Host: .the ministry of education and previously the ministry of the interior. What did he have control of? The ministry of the interior, is that the police force?
Fairbanks: It's the police, but in a place like Afghanistan that's been at war for over twenty years, the police are really a kind of military force. So the two ministers who held effective power, Mohammed Fahim and Qanooni, both traced their origins to the same village in the Panjshir Valley.
Host: But this was then an example, when Hamid Karzai appointed not Qanooni to that interior position but rather a Pashtun, of trying to make that balance in some way.
Fairbanks: Right. And the deeper problem, if you trace it back in history, is that the kingdom of Afghanistan was founded by Pashtuns -- in the mid-eighteenth century. And it was essentially ruled until the war started and government broke down completely -- at the very top were Pashtuns beginning with the king. It's very hard to subordinate a group, however sort of unequal, or however much other groups objected to their subordinate status that had that kind of ruling role for two-hundred years.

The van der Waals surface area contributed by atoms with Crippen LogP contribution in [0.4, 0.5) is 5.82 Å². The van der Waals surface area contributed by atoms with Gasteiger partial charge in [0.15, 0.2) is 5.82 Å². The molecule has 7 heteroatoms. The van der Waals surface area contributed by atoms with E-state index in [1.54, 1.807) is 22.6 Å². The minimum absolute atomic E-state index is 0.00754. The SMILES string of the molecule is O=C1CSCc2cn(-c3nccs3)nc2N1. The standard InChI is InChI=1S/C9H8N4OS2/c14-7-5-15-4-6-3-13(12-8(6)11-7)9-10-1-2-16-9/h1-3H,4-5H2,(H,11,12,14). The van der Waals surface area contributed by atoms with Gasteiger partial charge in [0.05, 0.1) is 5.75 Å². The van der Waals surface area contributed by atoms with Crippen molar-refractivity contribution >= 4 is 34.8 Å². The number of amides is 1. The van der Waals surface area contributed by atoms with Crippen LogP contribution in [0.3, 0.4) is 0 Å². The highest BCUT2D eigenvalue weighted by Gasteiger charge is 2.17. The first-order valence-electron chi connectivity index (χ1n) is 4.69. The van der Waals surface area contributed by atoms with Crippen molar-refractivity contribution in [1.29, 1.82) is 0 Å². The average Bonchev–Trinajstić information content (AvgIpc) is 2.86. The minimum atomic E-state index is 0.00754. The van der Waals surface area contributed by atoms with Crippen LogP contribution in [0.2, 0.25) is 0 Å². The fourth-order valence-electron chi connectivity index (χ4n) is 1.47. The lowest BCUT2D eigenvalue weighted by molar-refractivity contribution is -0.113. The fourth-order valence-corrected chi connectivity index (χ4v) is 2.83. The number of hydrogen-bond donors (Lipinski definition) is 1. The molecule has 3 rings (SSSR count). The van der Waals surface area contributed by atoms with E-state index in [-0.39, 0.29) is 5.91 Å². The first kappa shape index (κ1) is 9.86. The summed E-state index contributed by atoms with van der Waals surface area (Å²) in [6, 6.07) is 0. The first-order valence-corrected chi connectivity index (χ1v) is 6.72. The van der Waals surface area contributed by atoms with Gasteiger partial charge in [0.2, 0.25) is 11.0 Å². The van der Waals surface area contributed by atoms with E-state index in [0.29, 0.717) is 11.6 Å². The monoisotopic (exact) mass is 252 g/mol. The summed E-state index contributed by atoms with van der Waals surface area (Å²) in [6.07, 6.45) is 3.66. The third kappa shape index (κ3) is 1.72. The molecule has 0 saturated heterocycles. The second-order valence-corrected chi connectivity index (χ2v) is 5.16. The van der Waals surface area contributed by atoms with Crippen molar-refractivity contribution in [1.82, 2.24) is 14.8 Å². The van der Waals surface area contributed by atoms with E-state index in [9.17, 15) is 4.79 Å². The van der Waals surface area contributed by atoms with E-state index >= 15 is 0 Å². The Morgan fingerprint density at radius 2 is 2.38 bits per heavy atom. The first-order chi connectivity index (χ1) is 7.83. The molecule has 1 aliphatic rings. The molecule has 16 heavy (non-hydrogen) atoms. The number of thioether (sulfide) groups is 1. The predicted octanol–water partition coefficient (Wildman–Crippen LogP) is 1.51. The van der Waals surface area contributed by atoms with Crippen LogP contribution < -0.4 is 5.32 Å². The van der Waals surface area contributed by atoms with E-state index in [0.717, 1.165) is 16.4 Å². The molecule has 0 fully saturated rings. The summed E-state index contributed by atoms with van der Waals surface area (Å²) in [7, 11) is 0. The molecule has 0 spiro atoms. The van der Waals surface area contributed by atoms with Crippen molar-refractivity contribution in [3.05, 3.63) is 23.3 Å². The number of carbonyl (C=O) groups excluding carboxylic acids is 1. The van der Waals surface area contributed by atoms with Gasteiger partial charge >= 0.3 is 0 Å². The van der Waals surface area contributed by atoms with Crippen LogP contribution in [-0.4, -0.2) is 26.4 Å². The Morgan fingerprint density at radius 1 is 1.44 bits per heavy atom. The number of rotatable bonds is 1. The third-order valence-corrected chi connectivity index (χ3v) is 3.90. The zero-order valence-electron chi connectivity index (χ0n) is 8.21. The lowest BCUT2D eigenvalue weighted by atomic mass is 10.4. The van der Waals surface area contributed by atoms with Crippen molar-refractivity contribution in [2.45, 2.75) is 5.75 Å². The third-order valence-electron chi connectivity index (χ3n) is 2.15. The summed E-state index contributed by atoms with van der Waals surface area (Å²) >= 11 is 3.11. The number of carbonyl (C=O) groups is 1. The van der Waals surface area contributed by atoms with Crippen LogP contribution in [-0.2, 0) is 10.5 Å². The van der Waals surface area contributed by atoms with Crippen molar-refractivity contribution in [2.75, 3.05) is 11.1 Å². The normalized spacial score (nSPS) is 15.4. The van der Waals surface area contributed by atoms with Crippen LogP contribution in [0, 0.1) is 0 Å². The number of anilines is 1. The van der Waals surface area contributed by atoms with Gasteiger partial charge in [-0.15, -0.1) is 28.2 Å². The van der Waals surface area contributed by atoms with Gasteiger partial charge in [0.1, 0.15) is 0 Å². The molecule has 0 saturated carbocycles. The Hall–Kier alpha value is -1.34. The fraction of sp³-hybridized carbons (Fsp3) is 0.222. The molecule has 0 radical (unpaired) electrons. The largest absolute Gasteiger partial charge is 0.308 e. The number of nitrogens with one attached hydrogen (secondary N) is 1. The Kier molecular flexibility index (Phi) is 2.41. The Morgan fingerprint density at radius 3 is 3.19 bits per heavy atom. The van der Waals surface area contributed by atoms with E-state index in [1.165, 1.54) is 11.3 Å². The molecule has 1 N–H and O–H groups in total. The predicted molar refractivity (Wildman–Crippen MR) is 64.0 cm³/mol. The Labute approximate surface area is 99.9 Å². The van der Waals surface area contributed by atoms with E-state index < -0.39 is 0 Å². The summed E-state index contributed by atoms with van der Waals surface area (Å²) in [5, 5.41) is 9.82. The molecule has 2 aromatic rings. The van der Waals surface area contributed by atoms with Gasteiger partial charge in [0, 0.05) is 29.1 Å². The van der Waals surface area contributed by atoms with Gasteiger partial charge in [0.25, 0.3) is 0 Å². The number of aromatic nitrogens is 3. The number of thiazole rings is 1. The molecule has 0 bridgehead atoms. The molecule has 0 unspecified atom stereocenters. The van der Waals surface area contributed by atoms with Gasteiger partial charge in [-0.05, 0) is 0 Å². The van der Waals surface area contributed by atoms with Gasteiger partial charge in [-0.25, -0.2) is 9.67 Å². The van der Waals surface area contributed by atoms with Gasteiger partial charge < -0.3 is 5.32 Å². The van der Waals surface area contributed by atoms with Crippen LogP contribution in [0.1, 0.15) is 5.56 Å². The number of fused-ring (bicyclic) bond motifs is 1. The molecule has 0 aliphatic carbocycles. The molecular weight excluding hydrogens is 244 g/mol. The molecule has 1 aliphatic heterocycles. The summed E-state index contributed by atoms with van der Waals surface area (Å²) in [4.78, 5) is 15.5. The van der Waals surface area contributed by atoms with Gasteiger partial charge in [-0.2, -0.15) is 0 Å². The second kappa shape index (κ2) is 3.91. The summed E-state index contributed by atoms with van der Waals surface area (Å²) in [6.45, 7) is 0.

Isby: After the divisions in Afghanistan then, ethno-linguistic was only one of them. There were certainly the modernizers versus the non-modernizers, the religious versus the more secular authority, and this cut across ethno-linguistic lines. We have seen a war in which all sides have appealed, especially the Taleban. The Taleban presented themselves as the avengers of Pashtun rights, and helped create ethno-linguistic polarization. The Soviets when they invaded Afghanistan wanted to have good, old, imperial style divide and rule -- break people up into composite groups.
Host: Well, David Isby, is it possible to eliminate in Afghanistan those kinds of divisions.
Isby: Never eliminate but appeal across them. If there is to be a revival of Afghan nationalism it could bring over some Pashtuns and many of the Panjshiris. The Panjshiris now, are proving -- with Qanooni and [the late Ahmad Shah] Massoud's brother and Fahim now each having their own parties, the Panjshiris are not proving to be a unified bloc either.